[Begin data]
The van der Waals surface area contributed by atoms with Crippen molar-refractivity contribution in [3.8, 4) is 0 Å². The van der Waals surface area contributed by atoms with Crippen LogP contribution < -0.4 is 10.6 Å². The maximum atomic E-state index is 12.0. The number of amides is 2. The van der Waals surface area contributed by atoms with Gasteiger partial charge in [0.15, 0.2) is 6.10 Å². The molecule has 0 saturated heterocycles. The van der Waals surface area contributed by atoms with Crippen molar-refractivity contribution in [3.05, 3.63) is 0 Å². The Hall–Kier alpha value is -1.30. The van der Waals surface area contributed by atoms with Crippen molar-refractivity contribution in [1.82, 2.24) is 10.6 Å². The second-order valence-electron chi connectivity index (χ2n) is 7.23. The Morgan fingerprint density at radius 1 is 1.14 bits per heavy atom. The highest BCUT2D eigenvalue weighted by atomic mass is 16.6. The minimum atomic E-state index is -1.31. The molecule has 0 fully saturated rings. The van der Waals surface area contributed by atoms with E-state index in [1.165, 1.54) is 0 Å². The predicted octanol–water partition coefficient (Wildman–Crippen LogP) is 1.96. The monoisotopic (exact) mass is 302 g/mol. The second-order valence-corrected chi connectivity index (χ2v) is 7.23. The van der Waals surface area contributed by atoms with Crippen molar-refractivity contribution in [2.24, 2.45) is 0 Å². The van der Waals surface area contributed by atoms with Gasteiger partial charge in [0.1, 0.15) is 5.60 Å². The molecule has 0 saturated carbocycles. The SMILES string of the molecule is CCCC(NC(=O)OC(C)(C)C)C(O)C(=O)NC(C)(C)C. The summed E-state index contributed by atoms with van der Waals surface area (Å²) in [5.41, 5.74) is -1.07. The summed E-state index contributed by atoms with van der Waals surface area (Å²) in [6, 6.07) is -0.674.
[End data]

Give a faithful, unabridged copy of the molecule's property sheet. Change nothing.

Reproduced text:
The van der Waals surface area contributed by atoms with Crippen molar-refractivity contribution in [3.8, 4) is 0 Å². The van der Waals surface area contributed by atoms with Crippen LogP contribution < -0.4 is 10.6 Å². The maximum atomic E-state index is 12.0. The number of amides is 2. The van der Waals surface area contributed by atoms with Gasteiger partial charge in [0.15, 0.2) is 6.10 Å². The molecule has 0 saturated heterocycles. The van der Waals surface area contributed by atoms with Crippen molar-refractivity contribution in [3.05, 3.63) is 0 Å². The Hall–Kier alpha value is -1.30. The van der Waals surface area contributed by atoms with Crippen molar-refractivity contribution in [1.82, 2.24) is 10.6 Å². The second-order valence-electron chi connectivity index (χ2n) is 7.23. The Morgan fingerprint density at radius 1 is 1.14 bits per heavy atom. The highest BCUT2D eigenvalue weighted by atomic mass is 16.6. The minimum atomic E-state index is -1.31. The molecule has 0 fully saturated rings. The van der Waals surface area contributed by atoms with E-state index in [1.165, 1.54) is 0 Å². The predicted octanol–water partition coefficient (Wildman–Crippen LogP) is 1.96. The monoisotopic (exact) mass is 302 g/mol. The second-order valence-corrected chi connectivity index (χ2v) is 7.23. The van der Waals surface area contributed by atoms with Crippen molar-refractivity contribution in [2.24, 2.45) is 0 Å². The van der Waals surface area contributed by atoms with Gasteiger partial charge in [0.1, 0.15) is 5.60 Å². The molecule has 0 saturated carbocycles. The SMILES string of the molecule is CCCC(NC(=O)OC(C)(C)C)C(O)C(=O)NC(C)(C)C. The summed E-state index contributed by atoms with van der Waals surface area (Å²) in [5.41, 5.74) is -1.07. The summed E-state index contributed by atoms with van der Waals surface area (Å²) in [6, 6.07) is -0.674.